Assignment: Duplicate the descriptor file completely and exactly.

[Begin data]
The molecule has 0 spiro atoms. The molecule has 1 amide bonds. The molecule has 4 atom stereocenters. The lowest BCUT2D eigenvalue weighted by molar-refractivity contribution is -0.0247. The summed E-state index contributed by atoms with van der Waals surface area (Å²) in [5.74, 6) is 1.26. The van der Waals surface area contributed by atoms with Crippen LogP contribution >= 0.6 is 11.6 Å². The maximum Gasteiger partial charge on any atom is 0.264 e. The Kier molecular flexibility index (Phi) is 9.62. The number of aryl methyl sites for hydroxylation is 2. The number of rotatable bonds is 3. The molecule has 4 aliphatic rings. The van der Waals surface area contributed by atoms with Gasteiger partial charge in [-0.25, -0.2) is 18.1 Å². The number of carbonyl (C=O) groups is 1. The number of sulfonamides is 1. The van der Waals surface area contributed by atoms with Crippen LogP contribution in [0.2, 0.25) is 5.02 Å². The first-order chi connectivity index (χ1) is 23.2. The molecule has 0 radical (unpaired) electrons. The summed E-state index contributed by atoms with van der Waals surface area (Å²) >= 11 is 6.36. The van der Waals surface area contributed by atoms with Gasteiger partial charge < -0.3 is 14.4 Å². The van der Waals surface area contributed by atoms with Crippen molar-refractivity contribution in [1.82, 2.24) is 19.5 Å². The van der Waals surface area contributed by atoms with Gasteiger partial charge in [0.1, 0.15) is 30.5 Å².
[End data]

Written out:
The molecule has 0 spiro atoms. The molecule has 1 amide bonds. The molecule has 4 atom stereocenters. The lowest BCUT2D eigenvalue weighted by molar-refractivity contribution is -0.0247. The summed E-state index contributed by atoms with van der Waals surface area (Å²) in [5.74, 6) is 1.26. The van der Waals surface area contributed by atoms with Crippen LogP contribution >= 0.6 is 11.6 Å². The maximum Gasteiger partial charge on any atom is 0.264 e. The Kier molecular flexibility index (Phi) is 9.62. The number of aryl methyl sites for hydroxylation is 2. The number of rotatable bonds is 3. The molecule has 4 aliphatic rings. The van der Waals surface area contributed by atoms with Gasteiger partial charge in [-0.25, -0.2) is 18.1 Å². The number of carbonyl (C=O) groups is 1. The number of sulfonamides is 1. The van der Waals surface area contributed by atoms with Crippen LogP contribution in [0.2, 0.25) is 5.02 Å². The first-order chi connectivity index (χ1) is 23.2. The molecule has 0 radical (unpaired) electrons. The summed E-state index contributed by atoms with van der Waals surface area (Å²) >= 11 is 6.36. The van der Waals surface area contributed by atoms with Gasteiger partial charge < -0.3 is 14.4 Å². The van der Waals surface area contributed by atoms with Crippen molar-refractivity contribution in [1.82, 2.24) is 19.5 Å². The van der Waals surface area contributed by atoms with Gasteiger partial charge in [0.1, 0.15) is 30.5 Å².